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Farm (1971)

Del Herbert - lead guitar, 12-string acoustic guitar
Gary Gordon - 2nd guitar, bottleneck guitar, vocals
Jim Elwyn - bass, vocals
Steve Evanchik - congas, timbales, cymbals, mouth harp
Roger Greenwalt - organ, piano
Mike Young - drums

Recorded at Golden Voice Recording Studios in South Pekin, Illinois and released on a small record label from Flora, Illinois, this Farm released a very obscure and rare album of heavy garage psych with fuzz guitars, congas, mouth harp, organ, bottleneck and timbales.

The album contains five tracks including Jungle Song, Let That Boy Boogie and Sunshine In My Window. They thank a certain George Leeman as their friend and spiritual guide. (Stephane Rebeschini) (Fuzz, Acid & Flowers)

3 komentarze:

Ankh pisze...

@ @ @ @

Paweł pisze...

Dobra płyta. W końcu się zebrałem i muszę to napisać: wielkie dzięki za tego bloga. Usłyszałem dzięki niemu niesamowite ilości świetnej muzyki.

adamus67 pisze...

This is very interesting blues-rock with long instrumental passages. Very tough, “to hard rock,” performed by Cotton Field Woman. The album is interesting, but pity it is very short – just 28 minutes and great uncertainty as to the date of issue!?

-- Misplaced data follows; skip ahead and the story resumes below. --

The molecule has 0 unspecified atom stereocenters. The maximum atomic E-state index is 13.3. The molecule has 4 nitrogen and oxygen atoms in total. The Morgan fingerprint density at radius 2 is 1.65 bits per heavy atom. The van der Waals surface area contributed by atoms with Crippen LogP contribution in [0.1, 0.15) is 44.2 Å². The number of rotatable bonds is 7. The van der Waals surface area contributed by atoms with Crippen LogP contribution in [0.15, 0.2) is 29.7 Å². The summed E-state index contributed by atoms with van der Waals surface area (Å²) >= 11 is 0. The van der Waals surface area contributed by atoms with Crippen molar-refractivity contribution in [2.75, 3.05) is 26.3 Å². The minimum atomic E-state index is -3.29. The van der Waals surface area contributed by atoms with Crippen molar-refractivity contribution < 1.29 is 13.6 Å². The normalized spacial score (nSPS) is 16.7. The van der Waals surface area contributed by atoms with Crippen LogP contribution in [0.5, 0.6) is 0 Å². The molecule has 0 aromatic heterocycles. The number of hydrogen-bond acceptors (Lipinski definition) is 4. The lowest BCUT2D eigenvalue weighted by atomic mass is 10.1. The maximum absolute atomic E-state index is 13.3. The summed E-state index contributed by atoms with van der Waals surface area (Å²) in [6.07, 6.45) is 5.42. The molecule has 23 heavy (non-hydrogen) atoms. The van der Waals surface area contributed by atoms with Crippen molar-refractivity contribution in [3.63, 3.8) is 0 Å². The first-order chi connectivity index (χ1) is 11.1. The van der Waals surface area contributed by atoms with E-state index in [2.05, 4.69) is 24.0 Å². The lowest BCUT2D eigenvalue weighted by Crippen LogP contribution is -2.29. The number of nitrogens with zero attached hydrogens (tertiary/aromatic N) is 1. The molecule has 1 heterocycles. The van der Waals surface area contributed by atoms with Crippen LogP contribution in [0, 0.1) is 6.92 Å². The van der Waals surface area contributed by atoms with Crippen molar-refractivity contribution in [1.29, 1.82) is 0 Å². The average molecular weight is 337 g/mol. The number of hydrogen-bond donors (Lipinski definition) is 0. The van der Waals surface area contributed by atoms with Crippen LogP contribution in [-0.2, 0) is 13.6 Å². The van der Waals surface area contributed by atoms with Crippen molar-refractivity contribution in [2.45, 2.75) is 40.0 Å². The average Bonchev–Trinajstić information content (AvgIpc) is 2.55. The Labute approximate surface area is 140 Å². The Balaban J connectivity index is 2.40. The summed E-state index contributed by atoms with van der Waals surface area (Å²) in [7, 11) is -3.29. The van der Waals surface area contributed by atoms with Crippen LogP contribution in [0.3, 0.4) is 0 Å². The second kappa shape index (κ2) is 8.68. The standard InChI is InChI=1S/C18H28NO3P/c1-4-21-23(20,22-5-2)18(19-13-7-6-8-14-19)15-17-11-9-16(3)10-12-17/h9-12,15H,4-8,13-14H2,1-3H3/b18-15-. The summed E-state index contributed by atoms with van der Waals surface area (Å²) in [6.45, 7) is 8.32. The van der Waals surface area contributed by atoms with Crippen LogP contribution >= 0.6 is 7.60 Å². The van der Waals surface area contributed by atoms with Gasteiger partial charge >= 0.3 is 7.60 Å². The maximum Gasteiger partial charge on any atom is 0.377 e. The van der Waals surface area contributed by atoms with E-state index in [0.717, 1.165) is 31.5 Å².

FARM (Crusade Enterprises LPS-465) 1971 R2
(1) reissued as LP (Akarma AK2012) 2000.
(2) reissued on CD (LabelCD Baby -117559) 2007.
[This is the authorized remaster. Lovingly remastered from the original tape.]

Farm was a late ’60s band from Southern Illinois, whose bluesy, country rock style was very similar of that of The Allman Brothers, and Canned Heat. In fact, Farm did an excellent version of the The Allman Brothers’ “Statesboro Blues.”
Farm released a very obscure and rare album of heavy garage psych with fuzz guitars, congas, mouth harp, organ, bottleneck and timbales. Recorded at Golden Voice Recording Studios in South Pekin, Illinois and released on a small record label from Flora, Illinois, was limited to a 500 copy pressing Origional LP selling between $300 and $500.. Featuring largely original material, the set’s fairly varied. The opening instrumental ‘Jungle Song’ and ‘Sunshine In My Window’ are both strong guitar-propelled numbers that sound heavily influenced by both The Allman Brothers and Santana. Elsewhere, ‘Cottonfield Woman’ was a nice slice of blues-rock, while as you’d probably expect from the title ‘Let the Boy Boogie’ and a cover of ‘Statesboro Blues’ were okay slices of boogie.

(Quoting from the liner notes – “Many thanks to George Leeman, our friend and spiritual guide” – anyone know who Leeman is?)
Best Regards,
Adam.

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